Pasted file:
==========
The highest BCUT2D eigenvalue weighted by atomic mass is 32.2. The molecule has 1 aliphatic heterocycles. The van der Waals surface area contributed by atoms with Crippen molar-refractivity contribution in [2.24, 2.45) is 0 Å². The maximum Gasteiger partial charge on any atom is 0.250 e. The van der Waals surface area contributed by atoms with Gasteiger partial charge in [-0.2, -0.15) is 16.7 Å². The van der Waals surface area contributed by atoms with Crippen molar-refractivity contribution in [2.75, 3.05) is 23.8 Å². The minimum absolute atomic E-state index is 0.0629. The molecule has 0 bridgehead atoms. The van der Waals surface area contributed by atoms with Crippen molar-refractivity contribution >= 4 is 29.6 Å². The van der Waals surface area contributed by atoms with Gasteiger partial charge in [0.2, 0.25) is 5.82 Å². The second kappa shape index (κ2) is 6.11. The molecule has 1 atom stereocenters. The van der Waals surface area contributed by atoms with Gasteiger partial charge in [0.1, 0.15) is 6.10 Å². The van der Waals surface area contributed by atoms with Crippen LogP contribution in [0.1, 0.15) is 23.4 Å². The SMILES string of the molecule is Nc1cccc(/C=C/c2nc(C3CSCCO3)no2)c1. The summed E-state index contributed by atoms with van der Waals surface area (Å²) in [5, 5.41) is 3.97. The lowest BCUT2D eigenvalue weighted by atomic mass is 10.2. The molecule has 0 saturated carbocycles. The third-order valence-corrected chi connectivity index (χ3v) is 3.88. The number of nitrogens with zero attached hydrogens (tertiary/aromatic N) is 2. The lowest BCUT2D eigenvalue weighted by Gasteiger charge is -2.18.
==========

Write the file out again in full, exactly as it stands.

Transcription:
The highest BCUT2D eigenvalue weighted by atomic mass is 32.2. The molecule has 1 aliphatic heterocycles. The van der Waals surface area contributed by atoms with Crippen molar-refractivity contribution in [2.24, 2.45) is 0 Å². The maximum Gasteiger partial charge on any atom is 0.250 e. The van der Waals surface area contributed by atoms with Gasteiger partial charge in [-0.2, -0.15) is 16.7 Å². The van der Waals surface area contributed by atoms with Crippen molar-refractivity contribution in [2.75, 3.05) is 23.8 Å². The minimum absolute atomic E-state index is 0.0629. The molecule has 0 bridgehead atoms. The van der Waals surface area contributed by atoms with Crippen molar-refractivity contribution >= 4 is 29.6 Å². The van der Waals surface area contributed by atoms with Gasteiger partial charge in [0.2, 0.25) is 5.82 Å². The second kappa shape index (κ2) is 6.11. The molecule has 1 atom stereocenters. The van der Waals surface area contributed by atoms with Gasteiger partial charge in [0.1, 0.15) is 6.10 Å². The van der Waals surface area contributed by atoms with Crippen LogP contribution in [0.1, 0.15) is 23.4 Å². The SMILES string of the molecule is Nc1cccc(/C=C/c2nc(C3CSCCO3)no2)c1. The summed E-state index contributed by atoms with van der Waals surface area (Å²) in [5, 5.41) is 3.97. The lowest BCUT2D eigenvalue weighted by atomic mass is 10.2. The molecule has 0 saturated carbocycles. The third-order valence-corrected chi connectivity index (χ3v) is 3.88. The number of nitrogens with zero attached hydrogens (tertiary/aromatic N) is 2. The lowest BCUT2D eigenvalue weighted by Gasteiger charge is -2.18.